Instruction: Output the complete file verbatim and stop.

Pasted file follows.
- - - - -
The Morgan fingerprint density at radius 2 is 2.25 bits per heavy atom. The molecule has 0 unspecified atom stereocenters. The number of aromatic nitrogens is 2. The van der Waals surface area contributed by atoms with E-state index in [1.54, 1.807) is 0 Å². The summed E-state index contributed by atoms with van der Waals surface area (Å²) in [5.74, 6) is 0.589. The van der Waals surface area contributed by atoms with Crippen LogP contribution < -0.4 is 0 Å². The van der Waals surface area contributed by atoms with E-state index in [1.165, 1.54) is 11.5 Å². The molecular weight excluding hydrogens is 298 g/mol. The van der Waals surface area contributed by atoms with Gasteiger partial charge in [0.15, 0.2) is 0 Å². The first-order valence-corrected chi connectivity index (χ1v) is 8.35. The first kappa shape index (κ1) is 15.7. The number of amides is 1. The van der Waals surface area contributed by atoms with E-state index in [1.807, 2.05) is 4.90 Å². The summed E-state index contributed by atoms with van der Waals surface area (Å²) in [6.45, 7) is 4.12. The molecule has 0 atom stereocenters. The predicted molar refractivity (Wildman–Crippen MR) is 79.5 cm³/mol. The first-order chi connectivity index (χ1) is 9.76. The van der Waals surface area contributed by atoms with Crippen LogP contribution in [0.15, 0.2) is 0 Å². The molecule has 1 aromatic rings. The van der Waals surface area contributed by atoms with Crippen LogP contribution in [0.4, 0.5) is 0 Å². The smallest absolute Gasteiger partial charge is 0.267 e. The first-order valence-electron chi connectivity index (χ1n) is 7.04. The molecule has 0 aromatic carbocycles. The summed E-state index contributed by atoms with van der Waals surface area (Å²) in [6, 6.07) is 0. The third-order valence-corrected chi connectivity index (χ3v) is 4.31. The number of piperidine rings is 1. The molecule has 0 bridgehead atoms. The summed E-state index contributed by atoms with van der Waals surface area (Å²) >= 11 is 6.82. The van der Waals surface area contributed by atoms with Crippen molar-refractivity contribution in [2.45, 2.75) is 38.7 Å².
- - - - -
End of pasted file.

The Morgan fingerprint density at radius 2 is 2.25 bits per heavy atom. The molecule has 0 unspecified atom stereocenters. The number of aromatic nitrogens is 2. The van der Waals surface area contributed by atoms with E-state index in [1.54, 1.807) is 0 Å². The summed E-state index contributed by atoms with van der Waals surface area (Å²) in [5.74, 6) is 0.589. The van der Waals surface area contributed by atoms with Crippen LogP contribution < -0.4 is 0 Å². The van der Waals surface area contributed by atoms with E-state index in [1.165, 1.54) is 11.5 Å². The molecular weight excluding hydrogens is 298 g/mol. The van der Waals surface area contributed by atoms with Gasteiger partial charge in [0.15, 0.2) is 0 Å². The first-order valence-corrected chi connectivity index (χ1v) is 8.35. The first kappa shape index (κ1) is 15.7. The number of amides is 1. The van der Waals surface area contributed by atoms with E-state index in [1.807, 2.05) is 4.90 Å². The summed E-state index contributed by atoms with van der Waals surface area (Å²) in [6.45, 7) is 4.12. The molecule has 0 atom stereocenters. The predicted molar refractivity (Wildman–Crippen MR) is 79.5 cm³/mol. The first-order chi connectivity index (χ1) is 9.76. The van der Waals surface area contributed by atoms with Crippen LogP contribution in [0.15, 0.2) is 0 Å². The molecule has 1 aromatic rings. The van der Waals surface area contributed by atoms with Crippen LogP contribution in [0.4, 0.5) is 0 Å². The smallest absolute Gasteiger partial charge is 0.267 e. The first-order valence-electron chi connectivity index (χ1n) is 7.04. The molecule has 0 aromatic carbocycles. The summed E-state index contributed by atoms with van der Waals surface area (Å²) in [6, 6.07) is 0. The third-order valence-corrected chi connectivity index (χ3v) is 4.31. The number of piperidine rings is 1. The molecule has 0 bridgehead atoms. The summed E-state index contributed by atoms with van der Waals surface area (Å²) >= 11 is 6.82. The van der Waals surface area contributed by atoms with Crippen molar-refractivity contribution in [2.45, 2.75) is 38.7 Å².